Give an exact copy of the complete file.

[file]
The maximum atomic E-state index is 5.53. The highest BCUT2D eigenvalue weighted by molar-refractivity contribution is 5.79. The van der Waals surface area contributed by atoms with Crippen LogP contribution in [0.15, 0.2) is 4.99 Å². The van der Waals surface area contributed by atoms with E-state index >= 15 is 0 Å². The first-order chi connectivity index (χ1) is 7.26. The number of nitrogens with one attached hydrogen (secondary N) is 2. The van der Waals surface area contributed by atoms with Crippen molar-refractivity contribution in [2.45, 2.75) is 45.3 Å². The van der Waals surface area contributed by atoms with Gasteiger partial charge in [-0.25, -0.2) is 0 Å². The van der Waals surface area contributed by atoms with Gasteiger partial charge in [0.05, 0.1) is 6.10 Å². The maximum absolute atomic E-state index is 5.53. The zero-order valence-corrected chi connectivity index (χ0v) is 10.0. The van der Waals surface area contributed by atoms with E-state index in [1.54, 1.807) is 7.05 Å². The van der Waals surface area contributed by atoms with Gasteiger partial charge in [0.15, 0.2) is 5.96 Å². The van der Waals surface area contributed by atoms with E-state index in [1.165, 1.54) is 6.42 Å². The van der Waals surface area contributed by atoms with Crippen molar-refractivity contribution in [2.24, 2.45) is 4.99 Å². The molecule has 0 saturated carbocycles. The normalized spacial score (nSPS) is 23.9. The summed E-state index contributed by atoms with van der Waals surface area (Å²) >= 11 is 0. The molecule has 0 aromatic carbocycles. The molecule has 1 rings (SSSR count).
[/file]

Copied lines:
The maximum atomic E-state index is 5.53. The highest BCUT2D eigenvalue weighted by molar-refractivity contribution is 5.79. The van der Waals surface area contributed by atoms with Crippen LogP contribution in [0.15, 0.2) is 4.99 Å². The van der Waals surface area contributed by atoms with E-state index >= 15 is 0 Å². The first-order chi connectivity index (χ1) is 7.26. The number of nitrogens with one attached hydrogen (secondary N) is 2. The van der Waals surface area contributed by atoms with Crippen molar-refractivity contribution in [2.45, 2.75) is 45.3 Å². The van der Waals surface area contributed by atoms with Gasteiger partial charge in [-0.25, -0.2) is 0 Å². The van der Waals surface area contributed by atoms with Gasteiger partial charge in [0.05, 0.1) is 6.10 Å². The maximum absolute atomic E-state index is 5.53. The zero-order valence-corrected chi connectivity index (χ0v) is 10.0. The van der Waals surface area contributed by atoms with E-state index in [1.54, 1.807) is 7.05 Å². The van der Waals surface area contributed by atoms with Gasteiger partial charge in [0.15, 0.2) is 5.96 Å². The van der Waals surface area contributed by atoms with E-state index in [1.165, 1.54) is 6.42 Å². The van der Waals surface area contributed by atoms with Crippen molar-refractivity contribution in [2.24, 2.45) is 4.99 Å². The molecule has 0 saturated carbocycles. The normalized spacial score (nSPS) is 23.9. The summed E-state index contributed by atoms with van der Waals surface area (Å²) >= 11 is 0. The molecule has 0 aromatic carbocycles. The molecule has 1 rings (SSSR count).